The ongoing economic upturn has created somewhat of a good news/bad news scenario for small and mid-sized businesses. First, the good news: after many years of contract work, companies are ready to expand and commit to hiring full-time employees again. Now, the not-so-good news: the demand for new employees is quickly outstripping the availability of talented candidates. Most small to medium sized companies are competing for talent in a tight labor market where the best candidates have their pick of job offers.
In the face this severe talent shortage, HR directors must get creative in attracting qualified job applicants. Traditional solutions are no longer adequate. More and more, HR directors are considering nontraditional employees to fill job openings quickly to keep pace with their company’s expansion plans.
Here are three nontraditional solutions to consider to attract the best candidates in a tight labor market.
- Remote workers. Technology has contributed greatly to the rise of the remote worker—an employee who can work from anywhere whether it’s a home office or even a coffee shop. According to a recent Gallup poll, 43 percent of company employees work remotely at least some of the time. By looking outside their own local market, employers can now tap into a significantly larger pool of potential job candidates.
While there are some negatives to the remote work experience, namely less direct interaction, feedback, and connection with other employees, there are ways to overcome these challenges with high-tech tools such as video conferencing, chat apps and cloud-based file-sharing tools. There are also some positives that employees can derive from limited direct interactions with other team members. For one, they are able to focus and work more efficiently with fewer interruptions to distract them from the work at hand.
- Alternative workforce. In today’s business environment, employers are increasingly turning to this nontraditional source of workers, which includes non-permanent employees such as temps, freelancers, independent contractors and workers employed by contract firms. In 2005, the alternative workforce represented 10.7 percent of the employee base. Just 10 years later in 2015, it represented 15.8 percent of total workers.
This trend is clearly set to continue going forward. According to Randstad Sourceright’s 2017 Talent Trends Report, nearly two-thirds of 400 human capital leaders surveyed indicated that they are likely to use more contingent workers in the future. According to the findings of the survey, the talent shortage is the main driver of this trend. More than 80 percent of respondents acknowledged that their firms will be affected by a lack of available, qualified talent in 2017.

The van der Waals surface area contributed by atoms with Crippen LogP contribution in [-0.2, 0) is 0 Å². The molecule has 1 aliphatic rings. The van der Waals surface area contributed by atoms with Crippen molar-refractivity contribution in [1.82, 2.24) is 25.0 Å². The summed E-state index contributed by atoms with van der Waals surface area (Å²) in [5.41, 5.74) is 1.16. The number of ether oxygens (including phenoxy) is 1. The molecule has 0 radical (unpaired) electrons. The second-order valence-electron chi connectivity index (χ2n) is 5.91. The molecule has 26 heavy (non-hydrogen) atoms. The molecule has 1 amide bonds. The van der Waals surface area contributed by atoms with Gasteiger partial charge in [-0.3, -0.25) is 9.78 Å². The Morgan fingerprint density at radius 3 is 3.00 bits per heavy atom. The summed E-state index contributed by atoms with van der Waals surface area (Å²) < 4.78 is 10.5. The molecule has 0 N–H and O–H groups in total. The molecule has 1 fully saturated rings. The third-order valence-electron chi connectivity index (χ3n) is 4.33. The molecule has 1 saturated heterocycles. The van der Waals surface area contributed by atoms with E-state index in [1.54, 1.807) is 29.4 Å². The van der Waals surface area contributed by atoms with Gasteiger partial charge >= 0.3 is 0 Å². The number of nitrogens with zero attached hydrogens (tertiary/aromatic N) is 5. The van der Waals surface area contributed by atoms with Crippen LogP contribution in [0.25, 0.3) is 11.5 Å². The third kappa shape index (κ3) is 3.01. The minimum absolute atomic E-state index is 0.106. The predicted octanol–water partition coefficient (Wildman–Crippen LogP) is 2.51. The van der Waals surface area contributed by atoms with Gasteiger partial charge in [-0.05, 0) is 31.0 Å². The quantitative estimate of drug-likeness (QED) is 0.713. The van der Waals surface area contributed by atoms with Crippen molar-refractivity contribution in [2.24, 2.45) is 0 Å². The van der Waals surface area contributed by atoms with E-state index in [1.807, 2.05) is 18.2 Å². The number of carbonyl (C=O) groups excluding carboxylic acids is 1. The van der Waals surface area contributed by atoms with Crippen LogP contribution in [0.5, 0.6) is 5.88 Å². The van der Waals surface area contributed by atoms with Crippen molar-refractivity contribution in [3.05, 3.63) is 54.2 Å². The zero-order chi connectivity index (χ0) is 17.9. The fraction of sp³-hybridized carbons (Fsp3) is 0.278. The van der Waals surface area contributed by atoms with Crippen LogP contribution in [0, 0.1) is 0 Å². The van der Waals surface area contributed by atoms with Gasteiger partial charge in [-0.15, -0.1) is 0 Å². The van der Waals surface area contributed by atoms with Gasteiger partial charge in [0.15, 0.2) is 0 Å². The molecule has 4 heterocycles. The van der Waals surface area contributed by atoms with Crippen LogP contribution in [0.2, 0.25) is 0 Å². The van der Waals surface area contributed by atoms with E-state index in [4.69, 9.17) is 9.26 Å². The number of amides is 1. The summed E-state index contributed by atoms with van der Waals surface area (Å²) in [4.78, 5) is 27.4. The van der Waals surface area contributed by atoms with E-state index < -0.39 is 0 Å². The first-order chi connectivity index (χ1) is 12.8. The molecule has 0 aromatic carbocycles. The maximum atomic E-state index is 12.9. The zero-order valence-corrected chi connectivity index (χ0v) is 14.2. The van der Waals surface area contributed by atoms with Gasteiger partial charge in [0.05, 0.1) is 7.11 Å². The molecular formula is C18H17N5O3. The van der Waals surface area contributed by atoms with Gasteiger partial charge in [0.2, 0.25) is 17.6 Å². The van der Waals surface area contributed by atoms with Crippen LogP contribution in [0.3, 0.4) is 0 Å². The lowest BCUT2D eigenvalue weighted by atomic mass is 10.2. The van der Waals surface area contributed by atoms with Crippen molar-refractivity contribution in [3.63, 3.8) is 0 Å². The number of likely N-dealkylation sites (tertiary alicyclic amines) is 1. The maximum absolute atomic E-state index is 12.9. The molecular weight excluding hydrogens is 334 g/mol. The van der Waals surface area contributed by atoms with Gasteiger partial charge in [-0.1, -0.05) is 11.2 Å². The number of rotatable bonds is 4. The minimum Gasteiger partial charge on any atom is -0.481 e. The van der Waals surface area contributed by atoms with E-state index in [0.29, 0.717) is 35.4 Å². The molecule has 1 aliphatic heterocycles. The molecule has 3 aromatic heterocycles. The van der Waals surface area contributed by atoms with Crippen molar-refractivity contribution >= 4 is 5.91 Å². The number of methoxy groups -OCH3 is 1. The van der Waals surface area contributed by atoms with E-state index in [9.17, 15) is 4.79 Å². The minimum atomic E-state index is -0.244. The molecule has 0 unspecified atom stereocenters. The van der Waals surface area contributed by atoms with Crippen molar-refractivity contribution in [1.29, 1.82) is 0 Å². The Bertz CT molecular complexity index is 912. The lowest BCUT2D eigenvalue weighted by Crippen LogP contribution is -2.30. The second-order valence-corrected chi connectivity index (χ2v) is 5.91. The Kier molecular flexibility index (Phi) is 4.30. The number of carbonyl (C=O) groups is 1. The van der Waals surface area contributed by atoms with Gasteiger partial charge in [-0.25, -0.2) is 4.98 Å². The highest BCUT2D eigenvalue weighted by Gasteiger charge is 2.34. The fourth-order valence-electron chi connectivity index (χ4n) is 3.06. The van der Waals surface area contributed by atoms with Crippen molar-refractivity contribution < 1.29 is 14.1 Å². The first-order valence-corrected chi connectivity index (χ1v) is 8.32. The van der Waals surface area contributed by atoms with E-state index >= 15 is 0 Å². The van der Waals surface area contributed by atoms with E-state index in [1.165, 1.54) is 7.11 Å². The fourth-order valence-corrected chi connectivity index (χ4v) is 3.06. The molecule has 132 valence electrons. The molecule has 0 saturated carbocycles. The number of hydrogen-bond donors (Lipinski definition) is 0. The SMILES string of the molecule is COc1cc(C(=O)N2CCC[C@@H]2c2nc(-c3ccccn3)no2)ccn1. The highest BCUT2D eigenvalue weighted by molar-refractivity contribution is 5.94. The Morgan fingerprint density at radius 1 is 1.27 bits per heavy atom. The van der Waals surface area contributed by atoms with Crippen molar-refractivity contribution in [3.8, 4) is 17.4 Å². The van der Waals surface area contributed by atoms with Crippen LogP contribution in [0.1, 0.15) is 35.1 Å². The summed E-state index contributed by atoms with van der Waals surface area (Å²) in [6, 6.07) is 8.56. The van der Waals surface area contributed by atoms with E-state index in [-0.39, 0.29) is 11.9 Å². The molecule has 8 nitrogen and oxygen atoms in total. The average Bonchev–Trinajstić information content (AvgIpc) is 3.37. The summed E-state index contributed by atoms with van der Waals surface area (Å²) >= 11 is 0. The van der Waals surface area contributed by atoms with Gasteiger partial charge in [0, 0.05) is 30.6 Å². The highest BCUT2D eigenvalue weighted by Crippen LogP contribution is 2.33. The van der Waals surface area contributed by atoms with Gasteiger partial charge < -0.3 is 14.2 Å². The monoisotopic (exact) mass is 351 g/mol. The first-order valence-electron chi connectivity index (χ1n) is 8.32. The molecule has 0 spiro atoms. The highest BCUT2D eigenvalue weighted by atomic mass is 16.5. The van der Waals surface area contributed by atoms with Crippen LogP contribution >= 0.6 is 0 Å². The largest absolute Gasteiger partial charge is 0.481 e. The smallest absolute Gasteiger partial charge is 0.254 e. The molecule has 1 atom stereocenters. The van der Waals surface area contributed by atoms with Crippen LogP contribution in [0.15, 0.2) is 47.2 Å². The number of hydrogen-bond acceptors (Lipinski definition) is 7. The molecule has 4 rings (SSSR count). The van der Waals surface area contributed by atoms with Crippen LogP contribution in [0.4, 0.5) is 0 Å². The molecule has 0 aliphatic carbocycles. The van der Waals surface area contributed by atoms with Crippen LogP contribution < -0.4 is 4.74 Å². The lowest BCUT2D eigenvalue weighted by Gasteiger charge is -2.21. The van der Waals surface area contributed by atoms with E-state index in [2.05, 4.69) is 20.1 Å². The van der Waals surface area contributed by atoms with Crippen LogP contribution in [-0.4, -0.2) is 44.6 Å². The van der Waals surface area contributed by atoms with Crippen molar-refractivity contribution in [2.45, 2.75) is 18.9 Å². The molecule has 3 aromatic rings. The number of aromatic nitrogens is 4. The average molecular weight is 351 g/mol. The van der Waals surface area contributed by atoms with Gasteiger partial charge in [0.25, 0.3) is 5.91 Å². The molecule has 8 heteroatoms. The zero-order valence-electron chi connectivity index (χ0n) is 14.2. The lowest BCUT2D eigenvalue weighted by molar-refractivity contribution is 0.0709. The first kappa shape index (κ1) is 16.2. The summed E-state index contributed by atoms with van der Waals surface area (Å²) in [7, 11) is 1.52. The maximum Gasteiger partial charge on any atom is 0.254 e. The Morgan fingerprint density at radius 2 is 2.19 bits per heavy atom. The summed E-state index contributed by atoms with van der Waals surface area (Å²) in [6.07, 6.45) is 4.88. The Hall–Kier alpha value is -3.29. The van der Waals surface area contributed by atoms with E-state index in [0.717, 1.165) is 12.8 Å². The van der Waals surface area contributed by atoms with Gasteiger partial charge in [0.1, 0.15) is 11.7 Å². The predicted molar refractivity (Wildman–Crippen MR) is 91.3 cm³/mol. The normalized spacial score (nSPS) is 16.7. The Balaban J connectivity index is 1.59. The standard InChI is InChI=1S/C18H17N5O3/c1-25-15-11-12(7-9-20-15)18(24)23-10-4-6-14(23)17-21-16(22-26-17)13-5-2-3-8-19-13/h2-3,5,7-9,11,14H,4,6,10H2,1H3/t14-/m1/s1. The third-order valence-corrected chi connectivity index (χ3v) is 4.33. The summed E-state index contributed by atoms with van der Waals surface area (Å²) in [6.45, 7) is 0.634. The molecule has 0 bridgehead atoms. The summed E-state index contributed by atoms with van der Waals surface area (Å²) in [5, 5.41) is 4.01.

Fortunately, there are advantages for companies that hire nontraditional workers, according to Randstad Canada. By opting to hire more contract employees, freelancers and remote workers, your organization can bring more agility to the workplace. You also have access to a wider variety of expertise, encompassing everything from blue-collar and light industrial skills to information technology, engineering, accounting and HR skills. The trend has been helped along by a growing emphasis on the “gig economy,” in which workers move from one job to another working on a variety of diverse projects as company needs arise.
- Internal training. Some of the most profound talent shortages are occurring in the tech industry and skilled trade areas. Additionally, other jobs that employers are struggling to fill include sales representatives, production and machine operators, office support staff, accounting and finance staff and engineers. When employees with special training and skills are not readily available, the best solution may be to “grow your own”—in other words, look internally for sharp, hard-working employees you feel have the best potential to learn the skills you need and then fast-track their professional development by providing specific training to do the jobs you need done.
Investing in current employees is a win-win scenario. You fill positions that finding qualified external candidates for would have been too difficult, and you offer existing employees a career path for advancement that will encourage them to stay and grow with your company for the long term. As I’ve written previously, it’s not about fitting square pegs into round holes, but more about leveraging existing talent that, with a little probing, may prove to be a great fit for the openings you are seeking to fill.